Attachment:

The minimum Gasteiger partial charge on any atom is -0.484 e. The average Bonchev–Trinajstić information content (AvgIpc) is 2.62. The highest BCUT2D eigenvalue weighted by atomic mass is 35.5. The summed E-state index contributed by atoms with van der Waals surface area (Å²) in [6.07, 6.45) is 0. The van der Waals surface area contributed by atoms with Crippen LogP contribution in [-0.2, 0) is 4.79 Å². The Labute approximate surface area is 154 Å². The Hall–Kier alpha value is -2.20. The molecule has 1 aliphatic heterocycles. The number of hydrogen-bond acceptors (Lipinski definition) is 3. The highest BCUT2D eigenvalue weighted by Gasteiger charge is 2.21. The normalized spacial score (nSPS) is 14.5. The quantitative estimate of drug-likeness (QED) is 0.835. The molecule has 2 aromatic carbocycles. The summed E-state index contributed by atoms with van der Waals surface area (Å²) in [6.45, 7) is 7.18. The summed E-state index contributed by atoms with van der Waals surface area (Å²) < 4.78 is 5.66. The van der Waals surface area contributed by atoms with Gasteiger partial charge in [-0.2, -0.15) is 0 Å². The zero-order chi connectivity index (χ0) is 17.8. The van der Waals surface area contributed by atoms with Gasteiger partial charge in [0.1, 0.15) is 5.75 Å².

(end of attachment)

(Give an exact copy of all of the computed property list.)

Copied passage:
The minimum Gasteiger partial charge on any atom is -0.484 e. The average Bonchev–Trinajstić information content (AvgIpc) is 2.62. The highest BCUT2D eigenvalue weighted by atomic mass is 35.5. The summed E-state index contributed by atoms with van der Waals surface area (Å²) in [6.07, 6.45) is 0. The van der Waals surface area contributed by atoms with Crippen LogP contribution in [-0.2, 0) is 4.79 Å². The Labute approximate surface area is 154 Å². The Hall–Kier alpha value is -2.20. The molecule has 1 aliphatic heterocycles. The number of hydrogen-bond acceptors (Lipinski definition) is 3. The highest BCUT2D eigenvalue weighted by Gasteiger charge is 2.21. The normalized spacial score (nSPS) is 14.5. The quantitative estimate of drug-likeness (QED) is 0.835. The molecule has 2 aromatic carbocycles. The summed E-state index contributed by atoms with van der Waals surface area (Å²) in [6.45, 7) is 7.18. The summed E-state index contributed by atoms with van der Waals surface area (Å²) < 4.78 is 5.66. The van der Waals surface area contributed by atoms with Gasteiger partial charge in [-0.2, -0.15) is 0 Å². The zero-order chi connectivity index (χ0) is 17.8. The van der Waals surface area contributed by atoms with Gasteiger partial charge in [0.1, 0.15) is 5.75 Å².